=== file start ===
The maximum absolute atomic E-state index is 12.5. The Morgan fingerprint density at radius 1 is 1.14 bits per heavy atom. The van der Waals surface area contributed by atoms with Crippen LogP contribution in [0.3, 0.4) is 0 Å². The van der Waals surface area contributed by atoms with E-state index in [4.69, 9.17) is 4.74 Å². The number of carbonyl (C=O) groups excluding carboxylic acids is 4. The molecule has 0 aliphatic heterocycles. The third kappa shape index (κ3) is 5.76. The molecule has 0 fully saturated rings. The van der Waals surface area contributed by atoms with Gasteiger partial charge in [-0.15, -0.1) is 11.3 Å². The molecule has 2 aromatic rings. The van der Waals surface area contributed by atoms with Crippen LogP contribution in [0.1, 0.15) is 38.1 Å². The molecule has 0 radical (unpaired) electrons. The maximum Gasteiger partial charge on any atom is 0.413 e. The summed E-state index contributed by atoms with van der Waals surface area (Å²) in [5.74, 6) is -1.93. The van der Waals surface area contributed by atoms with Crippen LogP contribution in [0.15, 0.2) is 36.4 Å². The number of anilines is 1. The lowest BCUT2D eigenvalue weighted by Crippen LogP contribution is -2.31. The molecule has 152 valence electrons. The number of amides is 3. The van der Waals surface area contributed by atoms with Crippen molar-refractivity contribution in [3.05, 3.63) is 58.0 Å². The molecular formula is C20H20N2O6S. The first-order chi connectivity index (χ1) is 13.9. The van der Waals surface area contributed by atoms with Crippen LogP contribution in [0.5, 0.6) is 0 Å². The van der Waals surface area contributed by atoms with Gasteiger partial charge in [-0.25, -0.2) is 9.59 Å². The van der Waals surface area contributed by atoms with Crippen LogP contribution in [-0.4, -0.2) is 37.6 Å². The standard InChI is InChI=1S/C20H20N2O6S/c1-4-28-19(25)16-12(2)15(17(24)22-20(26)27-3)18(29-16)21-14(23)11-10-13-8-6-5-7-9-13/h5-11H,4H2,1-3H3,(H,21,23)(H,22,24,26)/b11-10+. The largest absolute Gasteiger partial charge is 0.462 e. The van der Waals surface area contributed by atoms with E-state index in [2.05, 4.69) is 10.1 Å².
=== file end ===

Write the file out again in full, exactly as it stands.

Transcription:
The maximum absolute atomic E-state index is 12.5. The Morgan fingerprint density at radius 1 is 1.14 bits per heavy atom. The van der Waals surface area contributed by atoms with Crippen LogP contribution in [0.3, 0.4) is 0 Å². The van der Waals surface area contributed by atoms with E-state index in [4.69, 9.17) is 4.74 Å². The number of carbonyl (C=O) groups excluding carboxylic acids is 4. The molecule has 0 aliphatic heterocycles. The third kappa shape index (κ3) is 5.76. The molecule has 0 fully saturated rings. The van der Waals surface area contributed by atoms with Gasteiger partial charge in [-0.15, -0.1) is 11.3 Å². The molecule has 2 aromatic rings. The van der Waals surface area contributed by atoms with Crippen LogP contribution in [0.1, 0.15) is 38.1 Å². The molecule has 0 radical (unpaired) electrons. The maximum Gasteiger partial charge on any atom is 0.413 e. The summed E-state index contributed by atoms with van der Waals surface area (Å²) in [5.74, 6) is -1.93. The van der Waals surface area contributed by atoms with Crippen LogP contribution in [0.15, 0.2) is 36.4 Å². The number of anilines is 1. The lowest BCUT2D eigenvalue weighted by Crippen LogP contribution is -2.31. The molecule has 152 valence electrons. The number of amides is 3. The van der Waals surface area contributed by atoms with Crippen molar-refractivity contribution in [3.05, 3.63) is 58.0 Å². The molecular formula is C20H20N2O6S. The first-order chi connectivity index (χ1) is 13.9. The van der Waals surface area contributed by atoms with Crippen LogP contribution in [0.5, 0.6) is 0 Å². The van der Waals surface area contributed by atoms with Gasteiger partial charge in [-0.25, -0.2) is 9.59 Å². The van der Waals surface area contributed by atoms with Crippen LogP contribution in [-0.4, -0.2) is 37.6 Å². The standard InChI is InChI=1S/C20H20N2O6S/c1-4-28-19(25)16-12(2)15(17(24)22-20(26)27-3)18(29-16)21-14(23)11-10-13-8-6-5-7-9-13/h5-11H,4H2,1-3H3,(H,21,23)(H,22,24,26)/b11-10+. The largest absolute Gasteiger partial charge is 0.462 e. The van der Waals surface area contributed by atoms with E-state index in [2.05, 4.69) is 10.1 Å².